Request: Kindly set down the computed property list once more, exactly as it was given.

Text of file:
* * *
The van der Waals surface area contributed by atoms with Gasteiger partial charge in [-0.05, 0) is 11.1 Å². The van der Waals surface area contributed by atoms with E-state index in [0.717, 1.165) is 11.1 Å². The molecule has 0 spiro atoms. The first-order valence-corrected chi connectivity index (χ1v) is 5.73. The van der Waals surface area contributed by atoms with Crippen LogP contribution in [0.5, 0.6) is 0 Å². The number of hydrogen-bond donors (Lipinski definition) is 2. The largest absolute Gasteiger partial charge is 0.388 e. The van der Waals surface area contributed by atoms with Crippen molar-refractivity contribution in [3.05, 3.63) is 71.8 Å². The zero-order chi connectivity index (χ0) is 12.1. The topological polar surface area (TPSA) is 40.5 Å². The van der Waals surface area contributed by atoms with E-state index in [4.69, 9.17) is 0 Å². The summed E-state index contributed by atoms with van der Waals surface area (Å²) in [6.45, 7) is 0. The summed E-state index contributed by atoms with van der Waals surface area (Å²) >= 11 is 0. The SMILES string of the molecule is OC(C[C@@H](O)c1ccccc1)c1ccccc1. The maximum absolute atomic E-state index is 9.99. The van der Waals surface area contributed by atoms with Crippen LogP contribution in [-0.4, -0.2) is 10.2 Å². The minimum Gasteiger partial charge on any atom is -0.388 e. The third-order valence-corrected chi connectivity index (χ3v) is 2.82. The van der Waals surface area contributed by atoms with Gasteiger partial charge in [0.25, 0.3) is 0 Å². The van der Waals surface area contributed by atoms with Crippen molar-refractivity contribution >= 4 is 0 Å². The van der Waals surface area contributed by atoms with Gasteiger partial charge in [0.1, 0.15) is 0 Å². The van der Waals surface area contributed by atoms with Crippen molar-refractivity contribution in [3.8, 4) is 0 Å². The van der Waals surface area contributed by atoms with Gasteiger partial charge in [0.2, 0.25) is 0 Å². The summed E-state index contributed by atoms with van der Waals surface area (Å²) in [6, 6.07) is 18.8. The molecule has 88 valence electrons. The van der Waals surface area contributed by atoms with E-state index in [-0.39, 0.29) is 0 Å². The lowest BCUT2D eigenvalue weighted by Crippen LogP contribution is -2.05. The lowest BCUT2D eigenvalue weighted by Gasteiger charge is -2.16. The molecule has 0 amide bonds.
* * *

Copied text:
The van der Waals surface area contributed by atoms with Gasteiger partial charge in [-0.05, 0) is 11.1 Å². The van der Waals surface area contributed by atoms with E-state index in [0.717, 1.165) is 11.1 Å². The molecule has 0 spiro atoms. The first-order valence-corrected chi connectivity index (χ1v) is 5.73. The van der Waals surface area contributed by atoms with Crippen LogP contribution in [0.5, 0.6) is 0 Å². The number of hydrogen-bond donors (Lipinski definition) is 2. The largest absolute Gasteiger partial charge is 0.388 e. The van der Waals surface area contributed by atoms with Crippen molar-refractivity contribution in [3.05, 3.63) is 71.8 Å². The zero-order chi connectivity index (χ0) is 12.1. The topological polar surface area (TPSA) is 40.5 Å². The van der Waals surface area contributed by atoms with E-state index in [4.69, 9.17) is 0 Å². The summed E-state index contributed by atoms with van der Waals surface area (Å²) in [6.45, 7) is 0. The summed E-state index contributed by atoms with van der Waals surface area (Å²) >= 11 is 0. The SMILES string of the molecule is OC(C[C@@H](O)c1ccccc1)c1ccccc1. The maximum absolute atomic E-state index is 9.99. The van der Waals surface area contributed by atoms with Crippen LogP contribution in [-0.4, -0.2) is 10.2 Å². The minimum Gasteiger partial charge on any atom is -0.388 e. The third-order valence-corrected chi connectivity index (χ3v) is 2.82. The van der Waals surface area contributed by atoms with Gasteiger partial charge in [0.25, 0.3) is 0 Å². The van der Waals surface area contributed by atoms with Crippen molar-refractivity contribution >= 4 is 0 Å². The van der Waals surface area contributed by atoms with Gasteiger partial charge in [0.1, 0.15) is 0 Å². The van der Waals surface area contributed by atoms with Crippen molar-refractivity contribution in [3.8, 4) is 0 Å². The van der Waals surface area contributed by atoms with Gasteiger partial charge in [0.2, 0.25) is 0 Å². The summed E-state index contributed by atoms with van der Waals surface area (Å²) in [6, 6.07) is 18.8. The molecule has 88 valence electrons. The van der Waals surface area contributed by atoms with E-state index in [-0.39, 0.29) is 0 Å². The lowest BCUT2D eigenvalue weighted by Crippen LogP contribution is -2.05. The lowest BCUT2D eigenvalue weighted by Gasteiger charge is -2.16. The molecule has 0 amide bonds.